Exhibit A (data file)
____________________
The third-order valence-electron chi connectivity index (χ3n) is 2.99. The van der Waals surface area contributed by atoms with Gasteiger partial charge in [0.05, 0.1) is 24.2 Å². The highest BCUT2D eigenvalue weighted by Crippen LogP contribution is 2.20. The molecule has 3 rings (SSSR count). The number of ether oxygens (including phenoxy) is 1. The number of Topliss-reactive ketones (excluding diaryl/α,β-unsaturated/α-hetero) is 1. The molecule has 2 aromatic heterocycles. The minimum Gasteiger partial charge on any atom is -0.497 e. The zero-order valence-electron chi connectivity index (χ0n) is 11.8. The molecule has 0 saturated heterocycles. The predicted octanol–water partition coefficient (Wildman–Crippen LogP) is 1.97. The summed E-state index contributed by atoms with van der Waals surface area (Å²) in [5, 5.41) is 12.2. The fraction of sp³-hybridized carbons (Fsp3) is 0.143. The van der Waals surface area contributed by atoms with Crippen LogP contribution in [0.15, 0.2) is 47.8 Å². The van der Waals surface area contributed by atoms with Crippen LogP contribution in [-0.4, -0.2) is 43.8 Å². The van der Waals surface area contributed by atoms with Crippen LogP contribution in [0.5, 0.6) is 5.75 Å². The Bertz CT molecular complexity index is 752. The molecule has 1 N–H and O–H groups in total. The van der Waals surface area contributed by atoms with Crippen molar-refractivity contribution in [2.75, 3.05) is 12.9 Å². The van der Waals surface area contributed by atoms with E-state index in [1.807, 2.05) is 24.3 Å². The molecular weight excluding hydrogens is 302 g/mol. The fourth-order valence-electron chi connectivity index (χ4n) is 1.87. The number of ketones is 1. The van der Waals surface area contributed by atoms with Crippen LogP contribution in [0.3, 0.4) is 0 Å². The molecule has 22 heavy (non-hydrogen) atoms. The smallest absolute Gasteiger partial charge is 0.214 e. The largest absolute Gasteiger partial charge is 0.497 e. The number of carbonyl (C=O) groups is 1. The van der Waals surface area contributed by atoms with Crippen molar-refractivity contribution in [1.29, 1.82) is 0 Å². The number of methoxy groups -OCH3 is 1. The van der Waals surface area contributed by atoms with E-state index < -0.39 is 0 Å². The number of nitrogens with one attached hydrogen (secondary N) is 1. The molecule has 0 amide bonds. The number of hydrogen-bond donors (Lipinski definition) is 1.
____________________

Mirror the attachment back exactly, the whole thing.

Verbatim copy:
The third-order valence-electron chi connectivity index (χ3n) is 2.99. The van der Waals surface area contributed by atoms with Gasteiger partial charge in [0.05, 0.1) is 24.2 Å². The highest BCUT2D eigenvalue weighted by Crippen LogP contribution is 2.20. The molecule has 3 rings (SSSR count). The number of ether oxygens (including phenoxy) is 1. The number of Topliss-reactive ketones (excluding diaryl/α,β-unsaturated/α-hetero) is 1. The molecule has 2 aromatic heterocycles. The minimum Gasteiger partial charge on any atom is -0.497 e. The zero-order valence-electron chi connectivity index (χ0n) is 11.8. The molecule has 0 saturated heterocycles. The predicted octanol–water partition coefficient (Wildman–Crippen LogP) is 1.97. The summed E-state index contributed by atoms with van der Waals surface area (Å²) in [5, 5.41) is 12.2. The fraction of sp³-hybridized carbons (Fsp3) is 0.143. The van der Waals surface area contributed by atoms with Crippen LogP contribution in [0.15, 0.2) is 47.8 Å². The van der Waals surface area contributed by atoms with Crippen LogP contribution in [-0.4, -0.2) is 43.8 Å². The van der Waals surface area contributed by atoms with Crippen LogP contribution in [0.5, 0.6) is 5.75 Å². The Bertz CT molecular complexity index is 752. The molecule has 1 N–H and O–H groups in total. The van der Waals surface area contributed by atoms with Crippen molar-refractivity contribution in [2.75, 3.05) is 12.9 Å². The van der Waals surface area contributed by atoms with E-state index in [1.807, 2.05) is 24.3 Å². The molecular weight excluding hydrogens is 302 g/mol. The fourth-order valence-electron chi connectivity index (χ4n) is 1.87. The number of ketones is 1. The van der Waals surface area contributed by atoms with Crippen LogP contribution in [0.3, 0.4) is 0 Å². The molecule has 22 heavy (non-hydrogen) atoms. The smallest absolute Gasteiger partial charge is 0.214 e. The largest absolute Gasteiger partial charge is 0.497 e. The number of carbonyl (C=O) groups is 1. The van der Waals surface area contributed by atoms with Crippen molar-refractivity contribution in [1.29, 1.82) is 0 Å². The number of methoxy groups -OCH3 is 1. The van der Waals surface area contributed by atoms with E-state index < -0.39 is 0 Å². The number of nitrogens with one attached hydrogen (secondary N) is 1. The molecule has 0 amide bonds. The number of hydrogen-bond donors (Lipinski definition) is 1.